InColumbia Records introduced "extended-play" LPs that played for as long as 52 minutes, or 26 minutes per side. The minute playing time remained rare, however, because of mastering limitations, and most LPs continued to be issued with a to minute playing time. A small number of albums exceeded the minute limit. These records had to be cut with much narrower spacing between the grooves, which allowed for a smaller dynamic range on the records, and meant that playing the record with a worn needle could damage the record.

If you are worried about using liquids on top of your turntable, then a mat is a good idea. You can place the record flat on the mat and use the attached spindle to hold the record secure. Before you clean with a solution make sure that your mat can handle it. Drizzle the liquid over the record. Once you have a solution on hand, gently drizzle a few drops over the surface of the record. Or, moisten a towel with the solution and apply this moisture to the surface of the record. You want the record to be slightly damp, definitely not drenched.

Make sure you do not get the liquid on the record label as it can damage the label. Wipe with a microfiber towel. Grasp your towel and wipe in a counter-clockwise motion across the record, following the grooves. Be gentle, but apply enough pressure so that the towel makes contact with the interior parts of the groove.

Use a totally fresh microfiber cloth to dry the entire record when finished. Use a manual cleaning machine. If you are not interested in cleaning your records by hand, then you can invest in a machine to do some of the work for you. There are machines that require special fluids, ones that brush both sides of a disk at once, and ones that combine vacuuming and brushing.

Do some research online to find a machine that suits your particular needs. To save money, look for a machine that uses brushes to clean, instead of vacuums. Method 3. Keep your records dry. Never play or store a wet record. It is a myth that playing a wet record will reduce static build-up. Instead, using a record with moisture on it can damage the grooves and create an even bigger mess to clean.

Make sure that you fully wipe down your records with a microfiber cloth or let them air dry on a cleaning mat. Touch them carefully. Try to avoid touching the interior grooves of your records whenever possible. Instead, handle them by grabbing the label or perimeter of the disk with your fingertips. The oil on your fingertips can attract dust to the grooves and make it more difficult to clean the record. Place them in archival sleeves. When your records are cleaned, place them into fresh interior sleeves.

Anti-static plastic sleeves are usually a good option. Look for a sleeve that is labeled as archival quality and non-scratching. This will preserve your disk as you take it in and out to play it. Store them vertically. Make sure to place your records vertically next to one another.

If you lay them flat, then your risk warping or bending. If your record is leaning to one side, this can also cause bending. So, keep the records placed firmly together with little room in between. Include your email address to get a message when this question is answered. By using this service, some information may be shared with YouTube. This may seem odd, but make sure to give your new records a quick cleaning too. They may have a fine layer of dust from storage or residue from processing.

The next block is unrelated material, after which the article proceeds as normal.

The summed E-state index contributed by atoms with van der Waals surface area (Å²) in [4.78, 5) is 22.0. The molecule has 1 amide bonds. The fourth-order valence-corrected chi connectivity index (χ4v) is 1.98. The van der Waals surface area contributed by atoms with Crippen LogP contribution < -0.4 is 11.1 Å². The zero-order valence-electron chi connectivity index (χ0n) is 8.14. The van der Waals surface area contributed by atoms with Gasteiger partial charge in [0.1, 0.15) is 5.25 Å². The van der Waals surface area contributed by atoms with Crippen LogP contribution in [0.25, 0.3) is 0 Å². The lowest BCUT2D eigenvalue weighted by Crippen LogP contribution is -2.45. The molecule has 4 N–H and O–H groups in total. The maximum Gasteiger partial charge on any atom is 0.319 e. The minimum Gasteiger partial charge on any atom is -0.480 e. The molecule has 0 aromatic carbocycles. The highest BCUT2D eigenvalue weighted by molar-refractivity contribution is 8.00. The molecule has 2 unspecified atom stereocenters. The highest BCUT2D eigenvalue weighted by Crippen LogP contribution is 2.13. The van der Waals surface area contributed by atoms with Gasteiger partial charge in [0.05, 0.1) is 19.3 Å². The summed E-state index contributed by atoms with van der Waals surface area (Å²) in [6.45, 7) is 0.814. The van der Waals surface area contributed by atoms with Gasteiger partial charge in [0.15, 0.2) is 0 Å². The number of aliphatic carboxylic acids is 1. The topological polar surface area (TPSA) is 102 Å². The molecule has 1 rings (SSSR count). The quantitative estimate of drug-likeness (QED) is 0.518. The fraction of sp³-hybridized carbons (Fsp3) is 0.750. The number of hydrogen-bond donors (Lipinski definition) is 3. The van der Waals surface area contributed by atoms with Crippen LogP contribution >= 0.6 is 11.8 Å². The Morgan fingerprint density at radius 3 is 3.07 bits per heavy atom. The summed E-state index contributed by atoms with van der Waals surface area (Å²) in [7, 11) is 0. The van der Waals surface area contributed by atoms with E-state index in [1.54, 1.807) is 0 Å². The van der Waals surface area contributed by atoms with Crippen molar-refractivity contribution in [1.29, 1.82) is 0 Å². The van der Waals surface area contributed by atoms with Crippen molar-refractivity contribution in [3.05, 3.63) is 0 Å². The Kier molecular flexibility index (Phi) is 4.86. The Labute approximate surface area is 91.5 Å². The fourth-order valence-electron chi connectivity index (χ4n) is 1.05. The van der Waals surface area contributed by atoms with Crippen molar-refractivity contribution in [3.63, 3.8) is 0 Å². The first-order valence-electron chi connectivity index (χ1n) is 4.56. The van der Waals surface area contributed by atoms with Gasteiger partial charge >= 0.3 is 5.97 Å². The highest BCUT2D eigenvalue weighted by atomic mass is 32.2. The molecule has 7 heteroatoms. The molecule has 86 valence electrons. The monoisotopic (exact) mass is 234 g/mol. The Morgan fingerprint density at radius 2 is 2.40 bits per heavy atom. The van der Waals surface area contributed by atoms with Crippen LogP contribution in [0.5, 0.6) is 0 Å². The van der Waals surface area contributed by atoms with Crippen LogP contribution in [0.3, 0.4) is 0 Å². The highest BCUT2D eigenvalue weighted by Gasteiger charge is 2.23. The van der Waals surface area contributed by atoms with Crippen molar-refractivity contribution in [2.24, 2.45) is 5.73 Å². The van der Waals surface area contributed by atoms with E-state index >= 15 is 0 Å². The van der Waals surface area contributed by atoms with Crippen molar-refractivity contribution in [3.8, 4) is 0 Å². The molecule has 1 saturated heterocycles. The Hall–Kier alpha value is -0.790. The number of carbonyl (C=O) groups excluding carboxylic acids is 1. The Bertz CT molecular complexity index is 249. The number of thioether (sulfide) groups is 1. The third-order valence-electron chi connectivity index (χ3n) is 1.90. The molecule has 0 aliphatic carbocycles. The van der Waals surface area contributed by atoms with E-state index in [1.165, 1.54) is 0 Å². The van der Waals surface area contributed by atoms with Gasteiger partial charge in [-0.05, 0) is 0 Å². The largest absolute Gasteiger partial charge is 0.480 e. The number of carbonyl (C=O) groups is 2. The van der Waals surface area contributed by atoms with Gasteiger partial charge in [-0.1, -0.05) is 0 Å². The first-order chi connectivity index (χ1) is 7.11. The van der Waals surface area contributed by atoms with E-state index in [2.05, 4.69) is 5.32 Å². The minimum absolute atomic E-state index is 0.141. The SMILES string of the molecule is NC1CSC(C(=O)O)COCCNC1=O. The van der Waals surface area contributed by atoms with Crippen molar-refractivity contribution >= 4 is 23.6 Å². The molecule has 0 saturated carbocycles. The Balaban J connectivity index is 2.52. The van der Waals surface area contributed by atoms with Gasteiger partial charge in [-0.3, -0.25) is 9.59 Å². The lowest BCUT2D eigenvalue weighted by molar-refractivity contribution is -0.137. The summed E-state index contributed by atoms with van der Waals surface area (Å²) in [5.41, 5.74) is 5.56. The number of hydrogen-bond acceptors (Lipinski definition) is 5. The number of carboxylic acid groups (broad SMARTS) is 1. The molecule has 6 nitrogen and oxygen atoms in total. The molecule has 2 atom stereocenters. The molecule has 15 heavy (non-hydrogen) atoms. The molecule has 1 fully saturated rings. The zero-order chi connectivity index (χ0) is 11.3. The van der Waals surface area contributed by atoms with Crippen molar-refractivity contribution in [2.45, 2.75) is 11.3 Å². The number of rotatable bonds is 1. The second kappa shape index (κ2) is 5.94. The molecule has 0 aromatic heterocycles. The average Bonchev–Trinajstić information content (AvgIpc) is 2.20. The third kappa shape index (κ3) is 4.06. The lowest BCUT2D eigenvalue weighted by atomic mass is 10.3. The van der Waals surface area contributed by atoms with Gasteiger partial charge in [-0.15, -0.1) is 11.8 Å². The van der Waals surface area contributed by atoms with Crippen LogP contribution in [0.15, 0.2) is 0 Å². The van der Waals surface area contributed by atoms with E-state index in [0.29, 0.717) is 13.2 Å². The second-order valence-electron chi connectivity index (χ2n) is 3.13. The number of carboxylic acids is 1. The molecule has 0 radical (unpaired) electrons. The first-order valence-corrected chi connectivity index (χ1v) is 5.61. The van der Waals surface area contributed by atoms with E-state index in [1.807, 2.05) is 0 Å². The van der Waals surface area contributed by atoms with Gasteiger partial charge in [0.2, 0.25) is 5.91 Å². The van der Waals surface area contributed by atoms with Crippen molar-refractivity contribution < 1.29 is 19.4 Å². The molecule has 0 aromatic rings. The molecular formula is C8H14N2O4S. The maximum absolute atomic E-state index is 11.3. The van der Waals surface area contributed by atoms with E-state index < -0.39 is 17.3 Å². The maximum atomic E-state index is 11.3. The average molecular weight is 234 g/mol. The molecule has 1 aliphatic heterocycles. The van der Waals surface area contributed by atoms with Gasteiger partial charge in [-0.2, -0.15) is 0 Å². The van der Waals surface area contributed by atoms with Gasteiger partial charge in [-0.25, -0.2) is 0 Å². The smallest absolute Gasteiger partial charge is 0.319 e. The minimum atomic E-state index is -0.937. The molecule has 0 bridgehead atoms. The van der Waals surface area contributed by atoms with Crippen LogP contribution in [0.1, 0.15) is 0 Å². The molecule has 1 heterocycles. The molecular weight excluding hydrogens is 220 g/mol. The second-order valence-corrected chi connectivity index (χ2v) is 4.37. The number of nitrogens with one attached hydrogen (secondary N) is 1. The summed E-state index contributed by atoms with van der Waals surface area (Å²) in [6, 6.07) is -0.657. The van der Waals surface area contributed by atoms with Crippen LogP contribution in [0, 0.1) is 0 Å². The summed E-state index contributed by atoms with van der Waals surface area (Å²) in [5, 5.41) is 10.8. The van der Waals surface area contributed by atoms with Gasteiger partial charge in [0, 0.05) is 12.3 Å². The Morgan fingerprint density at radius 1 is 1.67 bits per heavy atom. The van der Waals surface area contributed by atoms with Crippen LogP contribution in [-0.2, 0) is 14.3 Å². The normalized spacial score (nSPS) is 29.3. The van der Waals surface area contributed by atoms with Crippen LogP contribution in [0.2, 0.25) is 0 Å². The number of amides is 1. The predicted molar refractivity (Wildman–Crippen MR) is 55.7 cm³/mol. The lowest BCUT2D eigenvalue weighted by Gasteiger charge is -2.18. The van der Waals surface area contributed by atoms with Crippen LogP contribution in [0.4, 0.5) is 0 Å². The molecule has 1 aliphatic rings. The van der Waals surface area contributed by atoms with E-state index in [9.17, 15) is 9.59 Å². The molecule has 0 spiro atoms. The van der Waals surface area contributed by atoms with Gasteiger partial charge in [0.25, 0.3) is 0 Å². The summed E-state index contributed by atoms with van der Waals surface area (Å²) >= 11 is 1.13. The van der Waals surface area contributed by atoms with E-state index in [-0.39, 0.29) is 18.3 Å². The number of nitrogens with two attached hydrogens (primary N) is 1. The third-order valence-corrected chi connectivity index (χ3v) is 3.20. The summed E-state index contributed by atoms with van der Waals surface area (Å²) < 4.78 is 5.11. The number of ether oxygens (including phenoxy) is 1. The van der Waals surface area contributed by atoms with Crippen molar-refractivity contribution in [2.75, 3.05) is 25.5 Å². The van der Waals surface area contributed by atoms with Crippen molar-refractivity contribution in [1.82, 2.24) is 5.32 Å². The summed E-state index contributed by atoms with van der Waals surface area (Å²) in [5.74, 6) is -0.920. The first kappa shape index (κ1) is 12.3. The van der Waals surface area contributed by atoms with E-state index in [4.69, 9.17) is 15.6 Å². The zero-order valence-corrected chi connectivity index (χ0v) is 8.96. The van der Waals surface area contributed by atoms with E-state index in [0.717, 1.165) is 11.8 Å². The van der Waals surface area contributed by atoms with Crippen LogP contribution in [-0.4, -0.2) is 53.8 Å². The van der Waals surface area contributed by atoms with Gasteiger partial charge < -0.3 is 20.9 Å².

Helpful 0 Not Helpful 0. Refrain from using Scotch tape or Keep Playing - Kinobe - Wide Open (Vinyl tape to fix a record cover that is splitting or tearing. It will completely destroy the cover. As the cellophane tape ages, it becomes brittle, yellows, and will ooze adhesive making things worse than before. Best to place the record jacket in a poly outer sleeve and place the record in its inner sleeve behind it or place the record in its inner sleeve inside a generic cardboard record jacket and save the original jacket for safekeeping.

Do you know which sleeves are right for your vinyl records? Generic replacement record jackets are great for replacing water-damaged, lost or torn jackets. Put vinyl records back into their protective inner sleeve when you're done.

Remove a record from the turntable platter as soon as you are finished listening to it to prevent it from attracting dust and dirt. This applies even if your turntable has a dustcover. The only time a record should be outside its protective sleeve and jacket is when it is actually being played. No excuses! View a complete guide on choosing the right sleeves for your vinyl records.

We hope the above list of things never to do your vinyl records helps you preserve your valuable records for years to come. Breadcrumb DiscoMusic. Written by Bernard F.

Lopez Stop using your shaky hand to cue up a record How do you skip songs on a vinyl record? On most turntables, the cueing lever is located near the base of the tonearm.

Using this fluid damped lever instead of your hand results in a smooth twitch-free needle drop, and lift from the record. Remember: a clean needle is a happy needle. For the past 25 years, I faithfully handled my LPs by the edges and used a record brush before play. After play, I immediately returned the LP to the protection of the sleeve. My records looked clean, but many of them exhibited egg-frying sounds and occasional clicks, especially during quiet passages.

These sounds are largely due to static electricity and microscopic particles lodged in the grooves: grease, smoke residue, dust, mold, etc. This coating of muck also results in a lost of fidelity: rolled off highs, lackluster mids, etc. I started wet washing with a record brush and a home brew solution of water, alcohol and a dash of dish soap.

After cleaning, I noticed improvements in clarity and a reduction of the noise floor. Alas, there were still sonic blemishes lurking in the grooves.

Those microscopic particles were sucked away and the glory of analog sound revealed: sparkling highs, glowing mids, kickin' bass, and zippo surface noise.